Prairie du Chien team competes in World Bowfishing Tournament

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The Prairie du Chien team included Drake Coleman, Ben LaHaie and Aaron LaHaie.

A team of Prairie du Chien bowfishermen competed in the World Bowfishing Tournament held in Prairie du Chien on July 26-27. Cabela’s was a host and the weigh-in was held on their property. 

The tournament took place from 7 p.m. to 7 a.m. All of the fish that were brought in were taken to a local pig farm as feed. Tournament organizers contact local entities wherever they hold their tournaments and the fish have gone to raptor rehabilitation centers, to organic farms as fertilizer, and more.

Some of the teams were from Alabama, North Dakota, Georgia, Tennessee, Minnesota, Iowa, Nebraska, Wisconsin, South Dakota and Missouri, just to name a few. There was a local team that entered consisting of Aaron LaHaie, Ben LaHaie and Drake Coleman all of Prairie du Chien and a fourth shooter from De Soto named Quentin.

Aaron LaHaie wanted to enter Ben (his son) along with Dylan and Drake Coleman. Drake could not commit because of American Legion baseball, so Aaron entered himself, Ben, Dylan and Quentin. The day of the shoot, Dylan cut his hand in the woods and could not shoot so his older brother stepped in. Because the Prairie du Chien Legion Team did not advance to the state tournament, Drake was available to shoot.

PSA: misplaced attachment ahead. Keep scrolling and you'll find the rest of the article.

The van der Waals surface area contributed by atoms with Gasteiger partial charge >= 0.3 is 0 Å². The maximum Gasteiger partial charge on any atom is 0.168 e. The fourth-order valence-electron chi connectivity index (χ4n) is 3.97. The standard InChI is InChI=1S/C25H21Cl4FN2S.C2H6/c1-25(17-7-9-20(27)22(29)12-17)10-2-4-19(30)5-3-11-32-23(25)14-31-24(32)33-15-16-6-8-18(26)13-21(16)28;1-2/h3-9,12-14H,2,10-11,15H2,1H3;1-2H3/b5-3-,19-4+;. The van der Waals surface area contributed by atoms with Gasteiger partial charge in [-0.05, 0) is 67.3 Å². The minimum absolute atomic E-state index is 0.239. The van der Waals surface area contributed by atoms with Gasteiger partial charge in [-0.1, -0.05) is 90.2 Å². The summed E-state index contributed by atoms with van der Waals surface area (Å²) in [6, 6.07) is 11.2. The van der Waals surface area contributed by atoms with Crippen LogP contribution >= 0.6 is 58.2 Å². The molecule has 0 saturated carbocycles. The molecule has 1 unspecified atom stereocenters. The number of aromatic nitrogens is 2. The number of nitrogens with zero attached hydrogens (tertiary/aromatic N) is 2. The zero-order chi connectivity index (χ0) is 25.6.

The BAA (Bowfishing Association of America), the only true national Bowfishing organization in the country, has been around since 1990 and was originally started as a way to keep track of bowfishing tournaments in the United States. Since then, the sport of bowfishing has evolved and the BAA has evolved with it. Since the advent of the Internet, the need to keep track of tournaments around the country is no longer an issue, this is easily done via websites and bowfishing community sites. Instead the BAA has shifted its focus to helping bowfishermen fight for their rights to bowfish as well as working closely with biologists and DNRs to help reduce the spread of invasive fish species around the country.

Although bowfishing will never completely eradicate these invasive species, it is a proven method to help keep their numbers in check and, in some instances, drastically reduce them while bringing much needed money to local economies.

The tournament boundaries were as follows: All public waters with public access in the following counties La Crosse, Vernon, Crawford and Grant. This includes the Mississippi River pools 7, 8, 9, 10 and 11 up to the railroad tracks on the west side of the river plus the Wisconsin River from the Mississippi River to Highway 61 near Boscobel. Per WDNR regulations, no shooting is allowed in trout streams. 

The tournament was for rough fish only which included suckers, carp, goldfish, redhorse, freshwater drum, bowfin, gar, buffalo, gizzard shad, mooneye and carpsucker.

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